LOWERING MEDICAL BENEFITS COSTS BY EFFECTIVELY MANAGING THE HEALTHCARE SUPPLY CHAIN

80% Of Manufacturers' Health Insurance Expenses Are Variable

Far too often, brokers working on annual health insurance renewals for manufacturers focus on negotiating a premium discount or lower admin fees, while ignoring the 80% of variable health insurance expense that is truly manageable. Knowing that your health insurance expenses are variable, you need to stop making buying decision based solely on price!

Health Insurance Expenses Are Variable

Health care consulting firm and independent actuary, Milliman, has studied how employers spend money under any form of benefit plans. What they found was, 20% of the plan cost is a fixed expense, such as plan administration fees or stop loss premiums. The other 80% of plan cost is variable. Plan cost changes depending on what services your employees are getting, where those services are being performed, and what kind of claims you are amassing.

It doesn’t matter who the insurance company is, what provider network an employer is using or how their health plan is designed. The 20/80 ratio still applies. Brokers who zero-in on the 20% of expenses that are fixed may squeeze a few nickels out of the carrier, but who cares if the other 80% is going totally unmanaged?

 

FREE Ebook: The Definitive Guide to Health and Benefits Plans for Manufacturing Companies
 

The Four Expense Verticals

Milliman finds that of the 80% of claims costs that are variable, 96% comes from four verticals in the health care supply chain:

  1. Inpatient (31%),
  2. Professional Services (29%),
  3. Outpatient (19%),
  4. and Pharmacy (17%).

Here is an example of spending allocation for a manufacturing firm with 150 employees, using a mathematically-friendly cost of $10,000 per employee, per year (slightly below the $13,000 average found by the Kaiser Family Foundation) and adding up to nearly $1.5 million in yearly health claims expense:

  • $465,000 from claims in an in-patient setting,
  • $450,000 from physician and specialist visits,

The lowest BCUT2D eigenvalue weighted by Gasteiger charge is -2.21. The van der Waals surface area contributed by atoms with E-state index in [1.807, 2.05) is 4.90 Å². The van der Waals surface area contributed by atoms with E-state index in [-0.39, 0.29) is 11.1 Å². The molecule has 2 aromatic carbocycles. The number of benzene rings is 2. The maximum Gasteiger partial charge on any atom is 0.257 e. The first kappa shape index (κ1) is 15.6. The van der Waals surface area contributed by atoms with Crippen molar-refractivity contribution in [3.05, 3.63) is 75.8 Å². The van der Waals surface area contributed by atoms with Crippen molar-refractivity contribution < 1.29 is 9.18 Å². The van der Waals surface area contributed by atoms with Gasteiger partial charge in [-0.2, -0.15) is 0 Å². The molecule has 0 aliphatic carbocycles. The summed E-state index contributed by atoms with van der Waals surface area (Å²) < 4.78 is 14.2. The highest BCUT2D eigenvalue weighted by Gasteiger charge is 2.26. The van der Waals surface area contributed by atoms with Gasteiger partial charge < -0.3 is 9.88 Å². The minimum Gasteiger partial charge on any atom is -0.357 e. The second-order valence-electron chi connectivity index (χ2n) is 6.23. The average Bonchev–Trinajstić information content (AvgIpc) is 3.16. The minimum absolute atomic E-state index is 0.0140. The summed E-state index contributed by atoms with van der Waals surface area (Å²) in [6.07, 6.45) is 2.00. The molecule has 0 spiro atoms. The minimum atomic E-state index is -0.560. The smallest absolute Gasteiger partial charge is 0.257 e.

• $285,000 from outpatient or ambulatory surgery,
  • and $255,000 from prescription drug costs.

If your broker is not managing how dollars are being spent in those four buckets, everything else is a waste of time.

 

A New Solution

A key problem facing manufacturing firms is the uncontrollable and unsustainable rise of health care costs. If insurance was the source of this problem, we could fix it with insurance. You've tried to do that at your manufacturing company for 20, 30, 40 years. We're here to tell you that the insurance is not the problem and it's not the solution.

When we ask manufacturers what they’re doing to control the 80% of their variable health plan costs that are coming from these four key areas in the health care supply chain, they do not have an answer. The small carrier discounts their existing broker is focused on acquiring do nothing for long-term cost containment.

To save the most money while disrupting the least amount of people, manufacturers need to address the four verticals in this order:

  1. Pharmacy, where assessing prescription drug rebates can save tens of thousands of dollars;
  2. Inpatient, where a small number of plan participants create a huge percentage of costs;
  3. Outpatient, where the type of facility an employee visits significantly impacts the price;
  4. and Professional Services, where direct primary care can benefit a large number of plan participants.

 

For more on how your manufacturing firm can shift focus from the 20% of plan costs that are fixed to the 80% of variable expenses that are being ignored, download your free copy of DCW Group’s Ebook, The Definitive Guide to Health and Benefit Plans for Manufacturing Companies: Control Costs by Managing Your Healthcare Supply Chain.

The Definitive Guide to Health and Benefits Plan for Manufacturing Companies: Control Costs by Managing the Healthcare Supply Chain

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